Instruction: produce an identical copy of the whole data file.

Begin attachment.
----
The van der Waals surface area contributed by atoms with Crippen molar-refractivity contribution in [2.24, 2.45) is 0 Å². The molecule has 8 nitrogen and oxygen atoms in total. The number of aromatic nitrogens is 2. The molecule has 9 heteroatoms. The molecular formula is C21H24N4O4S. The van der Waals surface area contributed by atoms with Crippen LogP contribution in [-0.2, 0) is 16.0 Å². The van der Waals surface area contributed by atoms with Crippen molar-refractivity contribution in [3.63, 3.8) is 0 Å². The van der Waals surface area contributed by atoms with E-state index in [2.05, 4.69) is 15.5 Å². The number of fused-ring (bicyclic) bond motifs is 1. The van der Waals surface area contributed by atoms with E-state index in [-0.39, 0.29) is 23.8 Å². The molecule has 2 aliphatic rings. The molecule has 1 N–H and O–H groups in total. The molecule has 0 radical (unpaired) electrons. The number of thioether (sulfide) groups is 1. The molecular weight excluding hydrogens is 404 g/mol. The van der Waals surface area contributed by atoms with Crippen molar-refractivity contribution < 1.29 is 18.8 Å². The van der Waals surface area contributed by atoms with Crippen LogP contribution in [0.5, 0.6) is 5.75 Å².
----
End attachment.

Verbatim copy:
The van der Waals surface area contributed by atoms with Crippen molar-refractivity contribution in [2.24, 2.45) is 0 Å². The molecule has 8 nitrogen and oxygen atoms in total. The number of aromatic nitrogens is 2. The molecule has 9 heteroatoms. The molecular formula is C21H24N4O4S. The van der Waals surface area contributed by atoms with Crippen LogP contribution in [-0.2, 0) is 16.0 Å². The van der Waals surface area contributed by atoms with Crippen molar-refractivity contribution in [3.63, 3.8) is 0 Å². The van der Waals surface area contributed by atoms with E-state index in [2.05, 4.69) is 15.5 Å². The number of fused-ring (bicyclic) bond motifs is 1. The van der Waals surface area contributed by atoms with E-state index in [-0.39, 0.29) is 23.8 Å². The molecule has 2 aliphatic rings. The molecule has 1 N–H and O–H groups in total. The molecule has 0 radical (unpaired) electrons. The number of thioether (sulfide) groups is 1. The molecular weight excluding hydrogens is 404 g/mol. The van der Waals surface area contributed by atoms with Crippen molar-refractivity contribution < 1.29 is 18.8 Å². The van der Waals surface area contributed by atoms with Crippen LogP contribution in [0.5, 0.6) is 5.75 Å².